The Davis Phoenix Coalition, a local group dedicated to combating prejudice, issued a statement calling on Californians to “remember to help everyone in this tragedy. Nearly every drop of Napa County’s world-class wine is produced by migrant labor.” Meanwhile, social media posts are circulating that offer a list of “sanctuary shelters” for those who may be worried about going to the official, government-run shelters. The posts reflect a concern among undocumented people escaping the fires that authorities tasked with helping could represent a deportation threat.
Many residents of Santa Rosa, the largest city in Sonoma County, were caught off-guard by the speed and severity of the fires when evacuation orders came. Some had only minutes to escape. The fires broke out on Sunday night, Oct. 8, spreading quickly because of strong winds that lasted into the next morning, making the fires difficult to contain.
Among the structures lost was the home of Sonoma County Supervisor Susan Gorin. “Folks, I thought I had defensible space around the house,” she said in a post on Facebook. “The juniper bushes were going to go this year, but they just exploded, torching the rear of the house and then the entire house. Not much left will be there to sift through.” Ms. Gorin added, “Be safe, we are not through with this fire.”
Residents shared stories of heartbreak, loss and narrow escapes on Facebook and Twitter. Some calls for help also went out on social media. “If anyone has a horse trailer, Chalk Hill Ranch near Healdsburg needs emergency help. They have 54 horses in dire need of transportation off the ranch,” read one desperate post.
Locals across the region sprang into action, with people driving these fortunate horses to safety, mostly to the old Solano County fairgrounds, which had been slated for demolition but have proven to be a welcome animal sanctuary and the focus of a strong civic response. Alicia Hunt, of neighboring Yolo County, told America, “I had a trip planned to go drop off donated hay tomorrow [at the fairgrounds], but I was too late because all the donation needs were met in only 2.5 hours!”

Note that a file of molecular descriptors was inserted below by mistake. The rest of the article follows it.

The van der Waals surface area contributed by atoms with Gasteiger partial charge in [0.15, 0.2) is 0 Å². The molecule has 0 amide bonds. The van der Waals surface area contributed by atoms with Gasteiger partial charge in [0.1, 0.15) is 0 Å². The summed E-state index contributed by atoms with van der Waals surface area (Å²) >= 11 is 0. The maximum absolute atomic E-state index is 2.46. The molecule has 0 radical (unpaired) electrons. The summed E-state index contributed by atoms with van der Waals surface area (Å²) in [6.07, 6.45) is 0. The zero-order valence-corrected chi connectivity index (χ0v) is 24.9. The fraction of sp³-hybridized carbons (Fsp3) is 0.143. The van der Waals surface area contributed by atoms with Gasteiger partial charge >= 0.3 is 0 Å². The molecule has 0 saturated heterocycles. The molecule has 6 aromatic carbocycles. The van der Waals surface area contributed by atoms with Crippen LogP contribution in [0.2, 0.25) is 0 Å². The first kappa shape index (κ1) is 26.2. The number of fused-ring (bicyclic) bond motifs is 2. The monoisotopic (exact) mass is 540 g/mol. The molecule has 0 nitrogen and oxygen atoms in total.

In his published statement, Bishop Vasa expressed his appreciation to the volunteers “spending countless hours showing their desire to share in the suffering of those displaced by the fire,” as well as to first responders and law enforcement. “This will test your patience as well and I commend you for that patience...Persevere!”
The resilience of Northern California communities, which have faced severe fires before, was clear as volunteer efforts quickly began in response to the crisis. A Monday night call for volunteers by the City of Santa Rosa was met within hours; so many came to help that some were turned away.
The AP reported that Vice President Mike Pence, who was in California fundraising as the fires broke out, quickly pledged the Trump administration’s support for California. On Oct. 10, President Trump approved Governor Brown’s request for federal assistance. “The Federal Emergency Management Agency has responded promptly to assist California in fighting these terrible fires. I appreciate the fast response from the president,” Governor Jerry Brown said in a statement. For those trying to decide how to help, the Sacramento Bee has compiled a resource guide. For the latest updates on California’s fires, visit Cal Fire’s website.
Additional reporting from AP and CNS sources.